Musicians on the Greek Island of Skyros
|In 1967, my wife and I were living in London and I received a letter from Brian Dunlop, inviting me to the Greek island of Skyros. Brian was staying there with Justin O'Brien. It was Justin who had discovered the island some time before, and he had been going there regularly to paint and to escape the city. He and his guests would rent cottages on the Molos (the peninsula) from the local fishermen.
I spent several delightful weeks there, but, as so often happens on islands, there was some trouble in paradise. Justin had earlier invited his old friend, Donald Friend, to stay. Donald had just experienced a very nasty end to an affair and was very depressed. Justin hoped that he would be able to cheer him up, but Donald's obnoxious behaviour was difficult to handle, even for Justin, someone who, in my opinion, was close to being a Saint. I say this because, in his diaries, Donald has written some obnoxious comments about Justin things which were utterly untrue. For example, he accused Justin of being dirty and ungenerous. Since Justin is no longer with us and cannot defend himself, I will set the record straight on his behalf.
Justin did all the cooking for us while we were there and Brian would set the table and do the clearing up after the meals. We were living in fishermen's cottages which had dirt floors and simple cooking and washing-up facilities, so kitchen hygiene was always problematic. Donald would just sit at the table, silently reading his slim volume of the poems of Cavafy, and would just move his book slightly to one side so that Brian could set his plate on the table. When the food was served, Donald would mark his page, set the book down, and begin to eat. He never had a complimentary thing to say about the food. Too much salt. Not enough pepper.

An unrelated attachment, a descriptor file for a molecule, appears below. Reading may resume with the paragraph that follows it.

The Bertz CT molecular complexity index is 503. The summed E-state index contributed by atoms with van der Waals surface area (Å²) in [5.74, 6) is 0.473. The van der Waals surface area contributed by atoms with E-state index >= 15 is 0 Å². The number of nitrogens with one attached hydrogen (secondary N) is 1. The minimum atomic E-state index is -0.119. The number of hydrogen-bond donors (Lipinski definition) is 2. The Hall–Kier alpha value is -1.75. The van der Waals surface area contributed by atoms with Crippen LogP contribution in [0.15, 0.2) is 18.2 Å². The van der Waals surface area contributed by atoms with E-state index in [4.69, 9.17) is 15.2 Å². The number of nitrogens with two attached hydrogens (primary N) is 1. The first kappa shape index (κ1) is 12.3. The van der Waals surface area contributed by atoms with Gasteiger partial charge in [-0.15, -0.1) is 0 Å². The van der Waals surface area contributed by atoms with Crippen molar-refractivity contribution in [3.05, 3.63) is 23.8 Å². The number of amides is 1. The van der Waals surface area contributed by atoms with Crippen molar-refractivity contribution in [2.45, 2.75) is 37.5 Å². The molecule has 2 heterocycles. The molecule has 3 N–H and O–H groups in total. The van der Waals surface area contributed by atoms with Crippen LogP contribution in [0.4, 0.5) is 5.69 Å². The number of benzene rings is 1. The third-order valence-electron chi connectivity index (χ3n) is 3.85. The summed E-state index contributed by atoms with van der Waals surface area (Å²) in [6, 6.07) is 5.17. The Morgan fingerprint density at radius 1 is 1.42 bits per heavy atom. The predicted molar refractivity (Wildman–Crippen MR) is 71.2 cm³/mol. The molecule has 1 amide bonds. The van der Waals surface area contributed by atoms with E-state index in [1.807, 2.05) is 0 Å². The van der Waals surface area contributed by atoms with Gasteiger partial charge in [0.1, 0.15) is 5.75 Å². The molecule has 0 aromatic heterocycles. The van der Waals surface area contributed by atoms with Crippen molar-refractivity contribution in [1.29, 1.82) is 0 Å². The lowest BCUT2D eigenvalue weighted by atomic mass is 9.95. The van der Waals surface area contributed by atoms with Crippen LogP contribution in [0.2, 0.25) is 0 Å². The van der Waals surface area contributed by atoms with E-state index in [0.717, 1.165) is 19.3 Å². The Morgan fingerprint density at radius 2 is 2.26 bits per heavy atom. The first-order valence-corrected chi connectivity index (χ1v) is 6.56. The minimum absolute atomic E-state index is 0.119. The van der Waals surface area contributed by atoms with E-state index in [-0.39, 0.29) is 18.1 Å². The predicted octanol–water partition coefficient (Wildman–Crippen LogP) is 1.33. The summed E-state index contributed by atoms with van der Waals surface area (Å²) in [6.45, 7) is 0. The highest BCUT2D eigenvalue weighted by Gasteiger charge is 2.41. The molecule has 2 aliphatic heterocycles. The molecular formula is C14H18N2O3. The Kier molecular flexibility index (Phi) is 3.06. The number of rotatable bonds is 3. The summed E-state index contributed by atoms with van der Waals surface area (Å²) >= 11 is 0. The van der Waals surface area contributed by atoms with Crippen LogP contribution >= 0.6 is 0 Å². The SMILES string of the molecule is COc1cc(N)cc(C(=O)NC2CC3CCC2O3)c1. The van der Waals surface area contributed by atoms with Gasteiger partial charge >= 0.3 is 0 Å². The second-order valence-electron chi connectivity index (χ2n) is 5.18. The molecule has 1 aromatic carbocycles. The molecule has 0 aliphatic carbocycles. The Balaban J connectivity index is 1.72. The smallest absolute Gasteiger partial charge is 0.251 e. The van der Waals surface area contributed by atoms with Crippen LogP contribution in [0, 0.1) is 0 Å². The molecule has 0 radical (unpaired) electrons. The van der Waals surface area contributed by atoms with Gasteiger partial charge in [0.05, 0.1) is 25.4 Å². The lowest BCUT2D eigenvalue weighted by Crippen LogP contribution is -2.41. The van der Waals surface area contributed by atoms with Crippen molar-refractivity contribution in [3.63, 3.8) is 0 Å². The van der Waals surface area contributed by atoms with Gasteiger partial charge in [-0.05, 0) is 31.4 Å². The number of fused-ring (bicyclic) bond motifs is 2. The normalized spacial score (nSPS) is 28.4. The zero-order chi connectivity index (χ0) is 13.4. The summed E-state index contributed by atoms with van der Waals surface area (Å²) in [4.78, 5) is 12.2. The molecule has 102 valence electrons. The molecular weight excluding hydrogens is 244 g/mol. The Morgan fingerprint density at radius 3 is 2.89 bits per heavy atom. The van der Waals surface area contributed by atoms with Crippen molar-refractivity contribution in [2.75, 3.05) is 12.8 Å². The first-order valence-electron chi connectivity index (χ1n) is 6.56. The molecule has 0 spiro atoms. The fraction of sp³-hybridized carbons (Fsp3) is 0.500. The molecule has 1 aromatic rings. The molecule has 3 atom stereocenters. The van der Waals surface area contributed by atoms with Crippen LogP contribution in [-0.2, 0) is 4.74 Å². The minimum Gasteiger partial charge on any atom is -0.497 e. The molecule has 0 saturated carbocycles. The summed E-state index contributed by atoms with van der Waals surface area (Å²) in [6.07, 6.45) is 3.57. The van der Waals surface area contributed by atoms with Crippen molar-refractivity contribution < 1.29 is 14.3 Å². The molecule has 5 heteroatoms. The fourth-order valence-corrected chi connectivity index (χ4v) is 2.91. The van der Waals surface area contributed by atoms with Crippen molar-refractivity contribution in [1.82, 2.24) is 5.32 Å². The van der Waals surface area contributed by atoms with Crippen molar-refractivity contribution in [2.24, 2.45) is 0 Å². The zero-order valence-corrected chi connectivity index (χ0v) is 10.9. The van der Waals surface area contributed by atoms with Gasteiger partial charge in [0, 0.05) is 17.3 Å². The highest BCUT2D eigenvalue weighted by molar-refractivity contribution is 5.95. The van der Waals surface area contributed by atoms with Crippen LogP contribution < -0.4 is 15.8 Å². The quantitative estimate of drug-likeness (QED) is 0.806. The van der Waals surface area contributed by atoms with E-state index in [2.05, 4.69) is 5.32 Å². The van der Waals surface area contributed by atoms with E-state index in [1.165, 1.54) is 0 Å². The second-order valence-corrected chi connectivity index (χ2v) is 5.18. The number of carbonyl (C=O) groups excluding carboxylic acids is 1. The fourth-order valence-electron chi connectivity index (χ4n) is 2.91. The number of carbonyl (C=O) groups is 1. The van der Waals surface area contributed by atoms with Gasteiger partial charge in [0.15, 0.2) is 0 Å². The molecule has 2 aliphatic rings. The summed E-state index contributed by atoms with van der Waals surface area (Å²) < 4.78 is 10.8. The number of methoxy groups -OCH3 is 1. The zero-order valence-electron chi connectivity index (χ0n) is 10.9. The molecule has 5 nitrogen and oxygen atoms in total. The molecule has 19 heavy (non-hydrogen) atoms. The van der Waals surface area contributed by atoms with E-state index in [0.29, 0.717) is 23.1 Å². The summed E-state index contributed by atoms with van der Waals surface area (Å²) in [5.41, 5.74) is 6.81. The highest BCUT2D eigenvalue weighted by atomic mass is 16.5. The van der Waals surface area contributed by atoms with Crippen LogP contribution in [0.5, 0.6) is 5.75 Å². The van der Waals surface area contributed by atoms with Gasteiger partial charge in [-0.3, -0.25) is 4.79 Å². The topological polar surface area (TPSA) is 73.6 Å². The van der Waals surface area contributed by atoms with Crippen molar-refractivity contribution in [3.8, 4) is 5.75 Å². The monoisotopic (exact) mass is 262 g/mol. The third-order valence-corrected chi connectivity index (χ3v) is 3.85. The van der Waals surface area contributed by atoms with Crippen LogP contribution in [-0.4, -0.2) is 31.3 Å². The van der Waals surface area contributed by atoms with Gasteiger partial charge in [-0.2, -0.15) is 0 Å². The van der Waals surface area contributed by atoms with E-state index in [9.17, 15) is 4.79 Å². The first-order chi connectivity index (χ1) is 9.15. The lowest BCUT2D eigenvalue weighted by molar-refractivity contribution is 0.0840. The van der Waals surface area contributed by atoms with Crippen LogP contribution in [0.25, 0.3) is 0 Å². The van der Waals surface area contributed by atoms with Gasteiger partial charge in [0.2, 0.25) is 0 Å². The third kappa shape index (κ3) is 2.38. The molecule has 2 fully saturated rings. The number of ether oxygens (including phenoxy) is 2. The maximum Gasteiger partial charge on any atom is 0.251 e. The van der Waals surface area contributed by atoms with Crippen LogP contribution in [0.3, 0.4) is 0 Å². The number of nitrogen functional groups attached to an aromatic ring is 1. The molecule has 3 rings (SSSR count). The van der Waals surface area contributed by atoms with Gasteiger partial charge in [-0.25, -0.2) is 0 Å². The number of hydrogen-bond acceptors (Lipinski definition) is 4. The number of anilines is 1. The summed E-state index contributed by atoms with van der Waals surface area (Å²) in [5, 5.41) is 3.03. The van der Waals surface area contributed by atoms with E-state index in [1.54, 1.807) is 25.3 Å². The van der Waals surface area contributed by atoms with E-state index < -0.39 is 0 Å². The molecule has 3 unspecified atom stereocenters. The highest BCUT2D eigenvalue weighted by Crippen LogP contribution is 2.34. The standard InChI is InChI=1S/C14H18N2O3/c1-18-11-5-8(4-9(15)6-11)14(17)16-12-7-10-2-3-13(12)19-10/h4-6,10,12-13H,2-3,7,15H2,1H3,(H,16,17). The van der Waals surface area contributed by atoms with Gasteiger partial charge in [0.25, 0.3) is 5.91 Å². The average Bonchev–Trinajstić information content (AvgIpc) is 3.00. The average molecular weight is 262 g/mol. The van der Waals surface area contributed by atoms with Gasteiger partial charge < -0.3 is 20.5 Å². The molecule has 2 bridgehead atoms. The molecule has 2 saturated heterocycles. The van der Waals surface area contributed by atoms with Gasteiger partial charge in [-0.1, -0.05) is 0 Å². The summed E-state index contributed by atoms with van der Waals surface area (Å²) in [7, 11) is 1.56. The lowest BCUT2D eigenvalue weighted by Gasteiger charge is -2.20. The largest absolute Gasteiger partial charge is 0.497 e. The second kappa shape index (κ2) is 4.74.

Before I arrived, Donald never did his share of the household chores. Furthermore, he would invite young Greek soldiers, who were doing their National Service on the island, for meals, fully expecting Justin to cook for everyone at short notice. It was embarrassing to watch Donald, who was fat and flabby by that stage, desperately trying to chat up the young men, who were not in the least bit interested in him. That made him even more depressed. He blamed Justin for his amorous failures, accusing him of driving the young men away through a lack of generosity on Justin's part.
Donald had been spoilt rotten on the island of Bali where he always had a small army of young men to cater to his every need. But on Skyros, poor Donald realised that it was SO difficult to get good servants on a Greek island.
Soon after I had arrived, Saint Justin had reached the end of his tolerance for Donald's behaviour. There was a huge row between the two of them, as Justin loudly explained the facts of modern life to Rajah Friend. Brian and I made it very clear that we took Justin's side on the matter, and Donald never forgave us for that.
As with all bullies, once he was confronted, Donald immediately became contrite and tried very hard to be gentle and good-natured. He launched a charm offensive, but that was so obviously insincere, and so sickly sweet, that we began to wonder if we had been better off with the old, obnoxious, arrogant, Rajah Friend. At least, THAT version of Donald could be sarcastically amusing at times. His diaries reveal his true feelings towards us.
In retrospect, the problem was that none of us were equipped to handle Donald's mental illness. Justin thought that he had done the right thing by inviting him to stay on Skyros, but Donald prabably needed active medical intervention to help him overcome his severe depression.
Apart from those dramas, I thoroughly enjoyed my stay on that beautiful island, spending most of my days sketching and painting the landscape and the warm-hearted people of Skyros. The musicians in question often played the songs of Mikos Theodorakis, which was a brave thing to do at that time, as the Greek Colonels were then in power and had banned the works of that composer. That prohibition did nothing to stop the musos from giving voice to his haunting melodies.